How Alfred Traeger leveraged German soldiers and the Melbourne Cup to give the Outback its voice.
Alfred Traeger was born in Glenlee, near Dimboola, in Victoria. His German grandparents settled in South Australia in 1848. He was brought up on his father's farm at Balaklava, north of Adelaide.
John Flynn met Traeger in 1925, when Flynn had heard that a man living in Adelaide had a generator. He burst in to Traeger's workshop and without any greeting, asked "Have you still got that generator?"
He then proceeded to plead with Traeger to sell it, and asked how much he wanted for it.
Traeger said years later: "I thought I would ask for 30 pounds but then that seemed a lot of money so I said the price was twenty nine pounds, ten shillings."
Flynn agreed to the amount, took out his wallet and counted the money.
What Traeger didn't know at the time was that Flynn would have paid 50 pounds for the generator had he demanded it.
In 1926, Flynn asked Traeger to join him in his Northern Territory radio experiments. Traeger went back to Adelaide and experimented on a radio to enable people on homesteads to contact the flying doctor.
Using a principle established by German soldiers in the trenches of World War I, Traeger devised a generator using bicycle pedals. The operator would pedal to provide power and leave their hands free to send Morse code.
In 1927, Traeger and Flynn went to Cloncurry to lay the groundwork for the trial of the Royal Flying Doctor Service. While there, they gave the locals an exciting introduction to the wonders of radio.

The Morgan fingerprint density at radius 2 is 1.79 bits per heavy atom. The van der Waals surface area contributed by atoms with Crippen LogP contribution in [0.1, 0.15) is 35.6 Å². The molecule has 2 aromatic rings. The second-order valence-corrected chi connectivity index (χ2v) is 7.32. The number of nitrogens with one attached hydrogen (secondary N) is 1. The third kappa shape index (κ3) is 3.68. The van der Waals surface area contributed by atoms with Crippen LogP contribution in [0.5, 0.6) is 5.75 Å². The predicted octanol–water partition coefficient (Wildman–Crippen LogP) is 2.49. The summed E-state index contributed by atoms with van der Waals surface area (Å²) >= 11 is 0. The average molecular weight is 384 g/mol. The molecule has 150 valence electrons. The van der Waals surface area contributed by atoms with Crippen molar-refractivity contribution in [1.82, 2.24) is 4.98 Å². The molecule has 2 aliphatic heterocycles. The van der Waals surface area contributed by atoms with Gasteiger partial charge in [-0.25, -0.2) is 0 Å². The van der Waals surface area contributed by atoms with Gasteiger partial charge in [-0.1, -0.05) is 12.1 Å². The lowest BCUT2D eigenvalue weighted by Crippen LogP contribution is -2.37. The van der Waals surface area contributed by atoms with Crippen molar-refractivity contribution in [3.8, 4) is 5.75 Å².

On Melbourne Cup day, Traeger set up his radio equipment in the backyard of the Post Office Hotel and picked up the broadcast of the Melbourne Cup.
However Morse code, up until now, had been a problem for those who were not skilled in the system.
In 1931, Traeger created a Morse typewriter keyboard, enabling operators to type their messages in Morse code. Each set cost 33 pounds.
In all he built 3000 pedal sets. Later, he designed and built a simple radiotelephony set which meant that the outpost stations could communicate by voice instead of Morse code, another great advance.
Transistorised receivers later replaced pedal radios, making it possible for doctors to give radio consultations. It also meant neighbours, families and friends, scattered over thousands of square kilometres, could exchange news and gossip after normal transmission hours.
This time became known as the 'galah' session, after the noisy, chattering bird.
Traeger's sets spread across two thirds of the Australian continent, covering more than five million square kilometres, a territory as large as western Europe or almost two thirds the size of the United States.
His pedal powered radios are recognised as a fundamental element in the inception of the RFDS in Australia, allowing people in the Outback to contact the Service no matter where they were.
Learn more about the history of the RFDS